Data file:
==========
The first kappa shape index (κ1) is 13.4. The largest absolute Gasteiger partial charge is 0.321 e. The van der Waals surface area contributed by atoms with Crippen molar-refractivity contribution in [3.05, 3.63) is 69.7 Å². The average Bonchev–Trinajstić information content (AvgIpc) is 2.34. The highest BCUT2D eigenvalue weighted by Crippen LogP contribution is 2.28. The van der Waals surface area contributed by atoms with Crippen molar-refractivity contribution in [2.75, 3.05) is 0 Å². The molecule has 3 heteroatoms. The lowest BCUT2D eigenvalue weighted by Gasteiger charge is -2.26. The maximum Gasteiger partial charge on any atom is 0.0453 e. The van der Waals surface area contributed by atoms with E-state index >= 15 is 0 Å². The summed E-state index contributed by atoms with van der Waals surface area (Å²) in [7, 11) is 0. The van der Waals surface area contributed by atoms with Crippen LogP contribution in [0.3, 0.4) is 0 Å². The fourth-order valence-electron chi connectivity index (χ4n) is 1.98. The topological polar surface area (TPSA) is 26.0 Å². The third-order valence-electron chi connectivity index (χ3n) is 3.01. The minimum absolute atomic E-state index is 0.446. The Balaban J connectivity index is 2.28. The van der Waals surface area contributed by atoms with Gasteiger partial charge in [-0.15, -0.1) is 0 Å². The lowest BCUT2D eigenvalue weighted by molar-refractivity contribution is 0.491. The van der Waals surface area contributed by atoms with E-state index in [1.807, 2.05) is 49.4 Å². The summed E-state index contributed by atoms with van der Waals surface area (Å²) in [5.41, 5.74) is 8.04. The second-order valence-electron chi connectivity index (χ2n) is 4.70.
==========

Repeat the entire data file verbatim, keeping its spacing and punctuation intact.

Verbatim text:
The first kappa shape index (κ1) is 13.4. The largest absolute Gasteiger partial charge is 0.321 e. The van der Waals surface area contributed by atoms with Crippen molar-refractivity contribution in [3.05, 3.63) is 69.7 Å². The average Bonchev–Trinajstić information content (AvgIpc) is 2.34. The highest BCUT2D eigenvalue weighted by Crippen LogP contribution is 2.28. The van der Waals surface area contributed by atoms with Crippen molar-refractivity contribution in [2.75, 3.05) is 0 Å². The molecule has 3 heteroatoms. The lowest BCUT2D eigenvalue weighted by Gasteiger charge is -2.26. The maximum Gasteiger partial charge on any atom is 0.0453 e. The van der Waals surface area contributed by atoms with E-state index >= 15 is 0 Å². The summed E-state index contributed by atoms with van der Waals surface area (Å²) in [7, 11) is 0. The van der Waals surface area contributed by atoms with Crippen LogP contribution in [0.3, 0.4) is 0 Å². The fourth-order valence-electron chi connectivity index (χ4n) is 1.98. The topological polar surface area (TPSA) is 26.0 Å². The third-order valence-electron chi connectivity index (χ3n) is 3.01. The minimum absolute atomic E-state index is 0.446. The Balaban J connectivity index is 2.28. The van der Waals surface area contributed by atoms with Gasteiger partial charge in [-0.15, -0.1) is 0 Å². The lowest BCUT2D eigenvalue weighted by molar-refractivity contribution is 0.491. The van der Waals surface area contributed by atoms with E-state index in [1.807, 2.05) is 49.4 Å². The summed E-state index contributed by atoms with van der Waals surface area (Å²) in [5.41, 5.74) is 8.04. The second-order valence-electron chi connectivity index (χ2n) is 4.70.